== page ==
Other plastics and metals will react with the acidity and interfere with the natural processes of fermentation. For example, non-steel containers will rust, and plastic may leech.

These lacto fermented oats will have a more tangy flavour than those from the other method. This is simply a consequence of the ingredients and and quite a pleasant flavour for most.

You may even like to refrigerate the oats the day or night before you eat them. That way, you can enjoy them chilled, much like you might sour cream (and they will be creamy)!

NOTICE – Food Safety:

  1. Firstly, if the scent or taste is not pleasantly yeasty and slightly sour – and especially if it is unpleasant and not as described – discard the batch and try again.
    This could be a bad sign of unwelcome bacteria that we do not want to be eating!
  2. Secondly, if you see any mould or suspected mould (this could be any colour) DO NOT simply scrape it off and eat the oats as mould has roots. Discard the batch and try again.
    You may get some starches or yeasts from the oats rise to the surface of the water, producing an extremely thin filmy layer. This is perfectly safe. It should not look “fluffy” or resemble mould in any way!*

*(P.S. Take a look at the recipe photos – the thin layer on top is after 3 days, and is what the starch / yeast will look like)

As long as you always keep your oats submerged, there shouldn’t be any problems.

Bonus Tips!

When you are ready to try your newfound amig-oats (yes I did), you can simply drain them, add your favourite healthy ingredients, and enjoy! Also, you can add a little milk or water and microwave for 2 to 3 minutes. Easy!

In fact, for those who’ve wondered how to eat oats without cooking, this is the perfect method.

Oftentimes I have my oats half uncooked and then heat the rest. (Heating / Microwaving will kill the bacteria but studies have shown that even dead probiotic bacteria benefit our immune system).

If you want to do this often, whenever you eat the oats, set some more for fermentation and mix in 1 or 2 tablespoons of the previous batch to kick-start the process!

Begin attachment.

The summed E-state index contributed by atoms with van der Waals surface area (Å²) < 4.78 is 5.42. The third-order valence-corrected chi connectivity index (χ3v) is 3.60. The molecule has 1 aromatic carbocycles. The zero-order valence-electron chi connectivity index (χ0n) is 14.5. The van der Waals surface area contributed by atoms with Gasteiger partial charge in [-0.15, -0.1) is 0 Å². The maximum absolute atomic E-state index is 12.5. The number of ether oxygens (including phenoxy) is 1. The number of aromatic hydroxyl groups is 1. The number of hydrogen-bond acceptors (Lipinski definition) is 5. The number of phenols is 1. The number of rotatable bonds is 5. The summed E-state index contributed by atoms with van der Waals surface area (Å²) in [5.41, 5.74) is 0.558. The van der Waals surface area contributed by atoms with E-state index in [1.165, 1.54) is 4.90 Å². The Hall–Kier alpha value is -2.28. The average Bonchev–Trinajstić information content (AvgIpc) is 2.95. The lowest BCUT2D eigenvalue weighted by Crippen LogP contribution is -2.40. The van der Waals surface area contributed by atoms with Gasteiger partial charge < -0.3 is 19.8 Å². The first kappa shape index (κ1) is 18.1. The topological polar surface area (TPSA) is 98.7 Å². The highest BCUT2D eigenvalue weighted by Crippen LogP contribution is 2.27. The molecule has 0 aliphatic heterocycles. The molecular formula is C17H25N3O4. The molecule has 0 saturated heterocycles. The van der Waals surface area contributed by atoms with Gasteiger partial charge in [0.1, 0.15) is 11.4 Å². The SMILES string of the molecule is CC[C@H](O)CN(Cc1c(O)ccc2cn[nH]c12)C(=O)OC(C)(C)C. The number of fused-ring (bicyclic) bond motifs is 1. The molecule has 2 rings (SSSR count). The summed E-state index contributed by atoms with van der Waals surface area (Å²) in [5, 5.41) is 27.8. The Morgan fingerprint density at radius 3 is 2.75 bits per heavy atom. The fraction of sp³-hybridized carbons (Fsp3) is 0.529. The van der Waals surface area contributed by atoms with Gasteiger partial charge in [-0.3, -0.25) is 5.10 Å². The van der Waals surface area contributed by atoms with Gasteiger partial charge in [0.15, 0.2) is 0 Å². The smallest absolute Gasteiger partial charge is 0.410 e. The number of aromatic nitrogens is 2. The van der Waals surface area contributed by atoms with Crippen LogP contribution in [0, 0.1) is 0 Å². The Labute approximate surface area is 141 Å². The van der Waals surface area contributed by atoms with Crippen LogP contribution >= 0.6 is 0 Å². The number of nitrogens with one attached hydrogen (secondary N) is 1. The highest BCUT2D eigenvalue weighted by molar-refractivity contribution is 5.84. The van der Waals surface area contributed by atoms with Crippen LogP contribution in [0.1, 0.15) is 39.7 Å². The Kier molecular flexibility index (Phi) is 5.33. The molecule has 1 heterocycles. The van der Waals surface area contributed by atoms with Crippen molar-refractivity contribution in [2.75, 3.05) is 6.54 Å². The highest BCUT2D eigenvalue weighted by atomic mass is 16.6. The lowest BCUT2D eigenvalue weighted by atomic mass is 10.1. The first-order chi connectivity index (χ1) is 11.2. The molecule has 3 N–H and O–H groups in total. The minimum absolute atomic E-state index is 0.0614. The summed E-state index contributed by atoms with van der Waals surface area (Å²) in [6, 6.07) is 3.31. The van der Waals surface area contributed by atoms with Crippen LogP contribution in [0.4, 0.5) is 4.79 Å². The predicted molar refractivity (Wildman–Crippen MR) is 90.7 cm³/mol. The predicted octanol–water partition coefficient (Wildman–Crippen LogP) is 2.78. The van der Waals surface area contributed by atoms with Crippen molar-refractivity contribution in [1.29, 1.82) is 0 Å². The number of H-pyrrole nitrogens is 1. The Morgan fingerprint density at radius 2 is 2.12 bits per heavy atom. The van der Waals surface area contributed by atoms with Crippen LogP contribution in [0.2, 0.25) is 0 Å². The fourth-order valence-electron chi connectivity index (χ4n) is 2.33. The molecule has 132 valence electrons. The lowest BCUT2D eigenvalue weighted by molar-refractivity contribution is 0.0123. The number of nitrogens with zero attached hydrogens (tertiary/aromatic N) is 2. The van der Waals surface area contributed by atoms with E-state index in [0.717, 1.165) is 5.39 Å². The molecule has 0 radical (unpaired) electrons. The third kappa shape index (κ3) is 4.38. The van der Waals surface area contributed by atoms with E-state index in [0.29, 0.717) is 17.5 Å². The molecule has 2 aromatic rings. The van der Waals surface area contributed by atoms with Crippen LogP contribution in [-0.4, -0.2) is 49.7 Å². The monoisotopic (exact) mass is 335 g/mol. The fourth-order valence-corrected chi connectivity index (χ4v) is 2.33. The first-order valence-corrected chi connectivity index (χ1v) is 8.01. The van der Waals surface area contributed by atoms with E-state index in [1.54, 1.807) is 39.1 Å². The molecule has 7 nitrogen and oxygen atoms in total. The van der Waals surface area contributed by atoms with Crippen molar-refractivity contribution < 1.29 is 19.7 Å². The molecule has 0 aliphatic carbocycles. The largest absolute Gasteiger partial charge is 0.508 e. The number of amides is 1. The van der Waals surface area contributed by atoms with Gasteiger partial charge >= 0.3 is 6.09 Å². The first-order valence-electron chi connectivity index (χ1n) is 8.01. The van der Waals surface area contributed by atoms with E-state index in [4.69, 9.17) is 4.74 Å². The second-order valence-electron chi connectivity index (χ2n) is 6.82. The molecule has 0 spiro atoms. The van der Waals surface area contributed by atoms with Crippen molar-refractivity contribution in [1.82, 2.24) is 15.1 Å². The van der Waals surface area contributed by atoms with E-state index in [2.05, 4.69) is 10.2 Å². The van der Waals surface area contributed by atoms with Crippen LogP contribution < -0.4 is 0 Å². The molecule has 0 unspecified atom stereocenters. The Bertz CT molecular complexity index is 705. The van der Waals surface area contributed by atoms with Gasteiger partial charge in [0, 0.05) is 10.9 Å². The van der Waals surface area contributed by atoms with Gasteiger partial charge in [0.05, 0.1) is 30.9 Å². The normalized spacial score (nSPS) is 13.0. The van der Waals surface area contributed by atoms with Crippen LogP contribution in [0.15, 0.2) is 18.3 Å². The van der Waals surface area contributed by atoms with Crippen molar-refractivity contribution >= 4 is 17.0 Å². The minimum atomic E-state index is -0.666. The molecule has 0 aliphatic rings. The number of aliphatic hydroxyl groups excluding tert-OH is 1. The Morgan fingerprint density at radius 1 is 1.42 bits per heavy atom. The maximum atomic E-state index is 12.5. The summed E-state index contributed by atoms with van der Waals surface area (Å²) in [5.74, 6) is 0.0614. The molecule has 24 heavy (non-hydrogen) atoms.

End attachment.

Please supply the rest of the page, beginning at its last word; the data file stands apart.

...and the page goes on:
Don’t think this is all there is to fermented oats, though. I’ve prepared mine in so many ways! Here are a Few of My Favourite Recipes that are versatile and fun!

Time needed: 5 minutes.

Summary How-To For Fermenting Oats

  1. Grind your oats if whole (at least coarsely).

    This can be done using a coffee grinder, but just as effectively with a pestle and mortar, or the end of a rolling pin. This step helps to release the starches from inside the oats. Pestle and mortar Step 1 grind your oats - How To Ferment Oats - A Probiotic Recipe

  2. Add the ingredients.

    Pour your oats into the container that you will be using. Next, pour the dechlorinated water in with the oats, making sure to submerge them fully. Only do this after making sure that your water is cooled to a lukewarm or room temperature (or possibly warmed if you Use a Filter). Add the 2 tablespoons of apple cider vinegar (or substitute). oats, apple cider vinegar, water step 2 add the ingredients - How To Ferment Oats - A Probiotic Recipe

  3. Cover the container.

    Cover the container with a cloth or loosely with a small dish. You want to make sure that a little air can get in and out. Remember, you should use ceramic, china, stainless steel 316, glass (but keep in a dark place), or Polycarbonate, PP, HDPE, or LDPE Plastic containers only. steps 3 and 4 cover container and set aside - bowl with small dish / plate

  4. Finally, leave to stand.

    Leave to stand (preferably somewhere warm) for 1-3 days. This will depend on your climate – a warmer environment is more ideal for fermentation. Stir once or twice a day. You’ll know it’s ready when it takes on a yeasty and sour scent and produces bubbles.

  5. Check for safety!

    If the scent or taste is not pleasantly yeasty and slightly sour – and especially if it is unpleasant and not as described – discard the batch and try again. This could be a bad sign of unwelcome bacteria that we do not want to be eating!

    If you see any mould or suspected mould (this could be any colour) DO NOT simply scrape it off and eat the oats as mould has roots. Discard the batch and try again. You may get some starches or yeasts from the oats rise to the surface of the water, producing an extremely thin filmy layer. This is perfectly safe. It should not look “fluffy” or resemble mould in any way!
    sour oats fermented for 3 days - fermenting oats in bowl


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Have you ever soaked or fermented your oatmeal before? Let me know of your experiences, or if you tried this, how did you find it? 🙂

I hope to have given you some insight into the world of probiotics, and that these recipes work well for your new ventures!

If you enjoyed this and learned something new about how to ferment oats, you might also enjoy our other posts.

Until the next one, stay healthy

James